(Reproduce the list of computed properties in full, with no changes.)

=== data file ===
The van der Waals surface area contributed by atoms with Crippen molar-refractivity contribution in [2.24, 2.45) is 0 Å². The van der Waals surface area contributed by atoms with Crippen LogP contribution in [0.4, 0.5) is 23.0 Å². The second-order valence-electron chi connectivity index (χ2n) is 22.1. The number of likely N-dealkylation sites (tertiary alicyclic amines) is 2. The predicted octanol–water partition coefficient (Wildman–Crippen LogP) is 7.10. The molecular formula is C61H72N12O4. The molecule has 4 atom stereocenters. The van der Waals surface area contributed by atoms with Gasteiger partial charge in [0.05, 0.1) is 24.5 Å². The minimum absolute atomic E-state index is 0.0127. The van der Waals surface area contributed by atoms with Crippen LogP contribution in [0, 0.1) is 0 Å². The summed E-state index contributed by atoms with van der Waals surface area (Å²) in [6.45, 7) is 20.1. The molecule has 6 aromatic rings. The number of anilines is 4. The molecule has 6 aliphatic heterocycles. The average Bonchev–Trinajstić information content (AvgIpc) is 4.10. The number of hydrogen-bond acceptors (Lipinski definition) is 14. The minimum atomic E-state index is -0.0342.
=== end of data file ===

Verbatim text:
The van der Waals surface area contributed by atoms with Crippen molar-refractivity contribution in [2.24, 2.45) is 0 Å². The van der Waals surface area contributed by atoms with Crippen LogP contribution in [0.4, 0.5) is 23.0 Å². The second-order valence-electron chi connectivity index (χ2n) is 22.1. The number of likely N-dealkylation sites (tertiary alicyclic amines) is 2. The predicted octanol–water partition coefficient (Wildman–Crippen LogP) is 7.10. The molecular formula is C61H72N12O4. The molecule has 4 atom stereocenters. The van der Waals surface area contributed by atoms with Gasteiger partial charge in [0.05, 0.1) is 24.5 Å². The minimum absolute atomic E-state index is 0.0127. The van der Waals surface area contributed by atoms with Crippen LogP contribution in [0, 0.1) is 0 Å². The summed E-state index contributed by atoms with van der Waals surface area (Å²) in [6.45, 7) is 20.1. The molecule has 6 aromatic rings. The number of anilines is 4. The molecule has 6 aliphatic heterocycles. The average Bonchev–Trinajstić information content (AvgIpc) is 4.10. The number of hydrogen-bond acceptors (Lipinski definition) is 14. The minimum atomic E-state index is -0.0342.